Speaking of ’08

James notes below that Russ Feingold is not going to run in 2008. To me, no shock there, given that he didn’t have much of a chance to win.

Meanwhile, Ed Rogers takes a look at the GOP field in WaPo.

Right now it is shaping up as a McCain v. Romney v. the Rest (since I don’t think that Rudy is going to run and ditto Gingrich).

FILED UNDER: 2008 Election, US Politics, ,
Steven L. Taylor
About Steven L. Taylor
Steven L. Taylor is a Professor of Political Science and a College of Arts and Sciences Dean. His main areas of expertise include parties, elections, and the institutional design of democracies. His most recent book is the co-authored A Different Democracy: American Government in a 31-Country Perspective. He earned his Ph.D. from the University of Texas and his BA from the University of California, Irvine. He has been blogging since 2003 (originally at the now defunct Poliblog). Follow Steven on Twitter


  1. just me says:

    I think Gingrich and Rudy are both running, they are up here in NH entirely too much.

    I don’t think McCain has a chance-the base can’t stand him.

  2. Triumph says:

    Lincoln Chafee’s op-ed in the NY Times today could be seen as a “feeling the waters” gesture.

    A Bloomberg/Chafee independent ticket would make things interesting in ’08.

  3. Tano says:

    Pretty weak field on the starboard side, wouldn’t you say? The two biggies are both anathema to the base, in a party that has adopted base-pandering as its core strategery. Then there is a Massachusettes governor, and thats about it for serious candidates, or those with a realistic chance.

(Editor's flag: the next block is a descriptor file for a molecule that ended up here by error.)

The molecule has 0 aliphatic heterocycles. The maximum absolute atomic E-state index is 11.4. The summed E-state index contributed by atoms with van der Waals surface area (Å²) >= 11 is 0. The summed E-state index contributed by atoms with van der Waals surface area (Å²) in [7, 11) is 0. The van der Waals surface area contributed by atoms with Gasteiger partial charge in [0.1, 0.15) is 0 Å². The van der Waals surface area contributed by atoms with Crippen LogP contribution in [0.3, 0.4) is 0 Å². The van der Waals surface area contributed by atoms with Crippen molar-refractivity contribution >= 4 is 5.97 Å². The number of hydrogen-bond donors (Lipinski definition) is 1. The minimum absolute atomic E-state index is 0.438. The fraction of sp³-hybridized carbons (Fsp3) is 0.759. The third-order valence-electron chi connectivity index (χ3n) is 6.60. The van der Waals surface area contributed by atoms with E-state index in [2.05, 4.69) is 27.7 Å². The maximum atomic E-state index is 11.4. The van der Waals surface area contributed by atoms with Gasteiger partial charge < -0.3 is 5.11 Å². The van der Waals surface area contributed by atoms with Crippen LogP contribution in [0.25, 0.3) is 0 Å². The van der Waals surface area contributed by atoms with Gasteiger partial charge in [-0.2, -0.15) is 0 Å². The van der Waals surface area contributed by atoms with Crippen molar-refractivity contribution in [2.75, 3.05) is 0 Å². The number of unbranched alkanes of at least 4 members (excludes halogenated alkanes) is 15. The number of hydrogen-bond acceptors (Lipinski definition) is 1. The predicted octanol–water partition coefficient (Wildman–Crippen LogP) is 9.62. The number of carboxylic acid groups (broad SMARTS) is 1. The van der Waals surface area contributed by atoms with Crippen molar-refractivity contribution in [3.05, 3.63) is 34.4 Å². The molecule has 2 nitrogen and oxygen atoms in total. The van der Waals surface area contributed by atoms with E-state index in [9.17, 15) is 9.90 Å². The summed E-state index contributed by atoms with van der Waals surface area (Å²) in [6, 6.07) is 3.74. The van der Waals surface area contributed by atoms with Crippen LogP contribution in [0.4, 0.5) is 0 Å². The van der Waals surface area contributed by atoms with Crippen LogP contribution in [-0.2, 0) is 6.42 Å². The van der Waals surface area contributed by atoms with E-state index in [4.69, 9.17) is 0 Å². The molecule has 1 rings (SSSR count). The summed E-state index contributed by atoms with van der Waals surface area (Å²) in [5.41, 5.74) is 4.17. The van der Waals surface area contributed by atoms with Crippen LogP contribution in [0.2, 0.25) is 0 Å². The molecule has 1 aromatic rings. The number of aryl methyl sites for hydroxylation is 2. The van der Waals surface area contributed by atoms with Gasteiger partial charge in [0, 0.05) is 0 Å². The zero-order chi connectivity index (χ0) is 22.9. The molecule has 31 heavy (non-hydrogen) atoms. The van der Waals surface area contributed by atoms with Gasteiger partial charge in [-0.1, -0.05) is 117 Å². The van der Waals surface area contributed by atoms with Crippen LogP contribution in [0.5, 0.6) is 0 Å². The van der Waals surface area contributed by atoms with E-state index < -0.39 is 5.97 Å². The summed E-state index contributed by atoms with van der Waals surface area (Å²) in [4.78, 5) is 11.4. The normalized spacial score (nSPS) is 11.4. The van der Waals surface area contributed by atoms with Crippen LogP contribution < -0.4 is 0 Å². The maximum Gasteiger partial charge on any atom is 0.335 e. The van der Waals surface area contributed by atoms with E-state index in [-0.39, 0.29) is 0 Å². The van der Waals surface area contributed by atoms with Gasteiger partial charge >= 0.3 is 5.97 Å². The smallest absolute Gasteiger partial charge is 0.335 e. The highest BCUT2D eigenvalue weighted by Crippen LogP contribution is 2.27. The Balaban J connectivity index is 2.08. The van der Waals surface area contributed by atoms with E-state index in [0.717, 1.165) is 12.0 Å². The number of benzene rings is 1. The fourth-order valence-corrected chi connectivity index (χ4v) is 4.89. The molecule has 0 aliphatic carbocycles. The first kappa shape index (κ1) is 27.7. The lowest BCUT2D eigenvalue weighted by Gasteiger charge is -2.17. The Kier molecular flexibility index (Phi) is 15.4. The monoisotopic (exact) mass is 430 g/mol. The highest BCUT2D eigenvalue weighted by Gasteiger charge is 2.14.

4. SoloD says:

    Interesting how all the GOP heavy hitters have a significant issue that could sink their potential candidacy. Conservatives hate McCain; Giuliani is socially liberal, extremely so; Gingrich has ideas, but his record is mixed at best; and Romney has the Mormon thing. Which one is the hardest to overcome?

    (My money would be on the Mormon thing — not too many people know much about the religion, and many branches of Christianity consider it a cult.)

    Probably gives hope to a guy like Huckabee, who is basically a blank slate in most people’s eyes.

  5. Triumph says:

    Gingrich has ideas

    This has got to be one of the great myths of contemporary poltiics–GIngrich as “intellectual.” Just because he was briefly a professor at some obscure college in Georgia doesn’t make him the next William F. Buckley.

    Please, tell me what are the “ideas” that distinguish Newt from any other Republican???

  6. Adam Herman says:

    Romney looks like the frontrunner at this point. He’s charismatic and the base doesn’t hate him. His supposed deficiencies(Mormon, Massachusetts) are minor.

    I’d personally prefer McCain, but I also preferred Lieberman in 2004 back when he was leading in the polls. McCain’s 25% or so that he’s currently polling could be the limit of his hard support just as Lieberman’s 18% or so was the limit of his.

    But I wouldn’t count McCain out. He’s got over a year to win over the base, and he’s been their friend on a lot of issues that he doesn’t get credit for. It can be done, and he’s hiring all the best handlers and consultants to help him.

    Giuliani also has to be considered a frontrunner if he runs. Forget about the social issues problems. It will cost him some votes in the southern primaries, but he’ll be fine everywhere else. He’s been a loyal Republican, gets it on the war, and was one of the most successful mayors of our time.

    Gingrich isn’t horrible, but he’s undisciplined and has ethics issues in his past. He’s a smart man who should be listened to by any sitting President, but he shouldn’t be the one in charge.